Rheum Round-up: Rinvoq vs. Competitors, Patients ‘Worse than death’ Before Arthroplasty, and More

Here are the top stories covered by DocWire News this week in the Rheumatology section. In this edition, read how Rinvoq stacks up to its competitors, patients who describe their state as “worse than death” before joint arthroplasty, the effect of corticosteroid injections on plantar heel pain, and the safety and efficacy of adalimumab in children.

AbbVie has announced that the Food and Drug Administration (FDA) approved its rheumatoid arthritis (RA) drug Rinvoq (upadacitinib). Rinvoq is an oral Janus kinase (JAK) inhibitor designed for the treatment of moderate to severe RA in patients who did not respond or have an intolerance to methotrexate. The company reported that the JAK inhibitor will be available in the United States in late August. Rinvoq will be sold for $59,000 a year in the U.S. Humira, also manufactured by AbbVie and indicated in the treatment of RA, costs an estimated $5,174 for a four-week supply, coming in at an annual cost of over $60,000. Rinvoq will compete with fellow JAK inhibitors Olumiant and Xeljans, manufactured by Eli Lilly and Pfizer, respectively. According to Eli Lilly, the list price for Olumiant is $2,136.90 for a 30-day supply, totaling about $25,642.80 annually. Xeljans has an estimated cost of $4,686 for a supply of 60 5-mg tablets (a recommended dose is two 5-mg tablets daily), with the annual cost coming to roughly $56,232.

Nearly one in five patients waiting to undergo total hip arthroplasty (THA) described their state ahead of the procedure as “worse than death (WTD),” according to a new cross-sectional analysis. A smaller percentage awaiting total knee arthroplasty (TKA) also reported pain WTD. In total, 391 THA patients (19%) and 263 TKA patients (12%) were WTD prior to surgery. In THA patients, factors associated with WTD included preoperative Oxford Hip Score (OHS), deprivation, and chronic obstructive pulmonary disease, and in TKA, factors included Oxford Knee Score (OKS), peripheral arterial disease, and inflammatory arthropathy (P < 0.05). Among both cohorts, EuroQol five-dimension scores significantly improved one year after surgery; WTD rates in THA and TKA patients fell to 35 (2%) and 53 (3%), respectively. Preoperative WTD had significantly poorer one-year OHS and OKS and satisfaction rates compared to patients who were not WTD before surgery.

A review of randomized trials compared corticosteroid injection to other treatment strategies for plantar heel pain and found that while it outperforms “some comparators,” it “is not more effective than placebo injection for reducing pain or improving function.” Final analysis included 47 trials encompassing 2,989 patients. In improving short-term pain outcomes, corticosteroid injection was more effective than autologous blood injection and foot orthoses . No substantial evidence was found on medium-term outcomes. Corticosteroid injection was not as effective in the long-term as dry needling or platelet-rich plasma injection. When comparing corticosteroid injection to placebo injection, there were no significant differences in pain reduction in the short and medium terms. In the short-term, corticosteroid injection more effectively improved function than physical therapy. “When trials considered to have high risk of bias were excluded, there were no significant findings,” the researchers noted.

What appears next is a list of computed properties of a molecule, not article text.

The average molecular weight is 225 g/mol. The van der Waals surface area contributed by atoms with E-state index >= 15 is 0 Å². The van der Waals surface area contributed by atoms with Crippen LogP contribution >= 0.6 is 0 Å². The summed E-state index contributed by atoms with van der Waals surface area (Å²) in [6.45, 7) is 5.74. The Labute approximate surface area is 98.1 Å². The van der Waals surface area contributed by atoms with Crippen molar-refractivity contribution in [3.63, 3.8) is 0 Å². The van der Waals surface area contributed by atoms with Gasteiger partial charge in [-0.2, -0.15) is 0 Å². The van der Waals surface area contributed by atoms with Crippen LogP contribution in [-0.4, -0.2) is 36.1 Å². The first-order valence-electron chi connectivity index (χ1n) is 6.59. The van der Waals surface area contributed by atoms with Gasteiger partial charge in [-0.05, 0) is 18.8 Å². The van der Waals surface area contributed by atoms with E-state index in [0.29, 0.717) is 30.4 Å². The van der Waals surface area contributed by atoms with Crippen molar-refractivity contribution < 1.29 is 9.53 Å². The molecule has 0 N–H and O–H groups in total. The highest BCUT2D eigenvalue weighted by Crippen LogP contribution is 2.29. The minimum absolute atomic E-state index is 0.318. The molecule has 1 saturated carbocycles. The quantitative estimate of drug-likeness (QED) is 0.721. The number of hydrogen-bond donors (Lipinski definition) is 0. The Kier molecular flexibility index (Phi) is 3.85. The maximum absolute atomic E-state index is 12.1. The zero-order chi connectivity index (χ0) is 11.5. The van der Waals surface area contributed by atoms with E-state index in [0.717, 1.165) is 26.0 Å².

A new study testing the safety and efficacy of adalimumab for polyarticular‐course juvenile idiopathic arthritis found that the medication is well-tolerated in younger patients. Final analysis included 838 patients: 301 methotrexate alone and 537 adalimumab plus methotrexate patients. In the methotrexate arm, the most common adverse events (AEs) were nausea (10.3%), sinusitis (4.7%), and vomiting (4.3%). In the adalimumab plus methotrexate arm, the most common AEs were arthritis (3.9%); upper respiratory tract infection (3.5%); and sinusitis, tonsillitis, and injection site pain (3.0% each). Serious infection rates were 1.5 events/100 person years and 2.0 events/100 person years in the methotrexate alone and adalimumab plus methotrexate groups, respectively. Rates of AEs and serious AEs were similar between the groups, and there were no reports of deaths or malignancies. New users in the adalimumab plus methotrexate cohort had lower mean JADAS27CRPcompared to the new methotrexate users in the first year of the study.

Kaitlyn D’Onofrio is a digital medical writer. She is interested in musculoskeletal health, the effect of exercise on health, and mental health awareness. When she’s not writing for DocWire, Kaitlyn is teaching yoga classes in her community, promoting wellness to her students.